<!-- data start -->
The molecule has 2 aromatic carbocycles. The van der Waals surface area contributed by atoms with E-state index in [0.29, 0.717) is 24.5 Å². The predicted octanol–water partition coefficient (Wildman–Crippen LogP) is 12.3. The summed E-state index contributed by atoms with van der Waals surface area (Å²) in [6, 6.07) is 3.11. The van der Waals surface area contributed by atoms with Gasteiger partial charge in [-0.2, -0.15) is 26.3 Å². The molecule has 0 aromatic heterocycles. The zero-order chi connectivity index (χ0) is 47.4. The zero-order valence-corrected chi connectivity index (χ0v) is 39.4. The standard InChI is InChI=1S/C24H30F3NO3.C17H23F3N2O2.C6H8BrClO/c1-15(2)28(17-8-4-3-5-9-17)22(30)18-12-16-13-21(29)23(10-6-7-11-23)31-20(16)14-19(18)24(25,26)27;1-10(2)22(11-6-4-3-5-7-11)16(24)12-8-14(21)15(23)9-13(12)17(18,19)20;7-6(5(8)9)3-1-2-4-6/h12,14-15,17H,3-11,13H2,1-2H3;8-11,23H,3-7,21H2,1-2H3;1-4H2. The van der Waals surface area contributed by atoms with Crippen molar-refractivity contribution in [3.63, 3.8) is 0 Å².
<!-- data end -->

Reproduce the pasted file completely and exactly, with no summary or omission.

The molecule has 2 aromatic carbocycles. The van der Waals surface area contributed by atoms with E-state index in [0.29, 0.717) is 24.5 Å². The predicted octanol–water partition coefficient (Wildman–Crippen LogP) is 12.3. The summed E-state index contributed by atoms with van der Waals surface area (Å²) in [6, 6.07) is 3.11. The van der Waals surface area contributed by atoms with Gasteiger partial charge in [-0.2, -0.15) is 26.3 Å². The molecule has 0 aromatic heterocycles. The zero-order chi connectivity index (χ0) is 47.4. The zero-order valence-corrected chi connectivity index (χ0v) is 39.4. The standard InChI is InChI=1S/C24H30F3NO3.C17H23F3N2O2.C6H8BrClO/c1-15(2)28(17-8-4-3-5-9-17)22(30)18-12-16-13-21(29)23(10-6-7-11-23)31-20(16)14-19(18)24(25,26)27;1-10(2)22(11-6-4-3-5-7-11)16(24)12-8-14(21)15(23)9-13(12)17(18,19)20;7-6(5(8)9)3-1-2-4-6/h12,14-15,17H,3-11,13H2,1-2H3;8-11,23H,3-7,21H2,1-2H3;1-4H2. The van der Waals surface area contributed by atoms with Crippen molar-refractivity contribution in [3.63, 3.8) is 0 Å².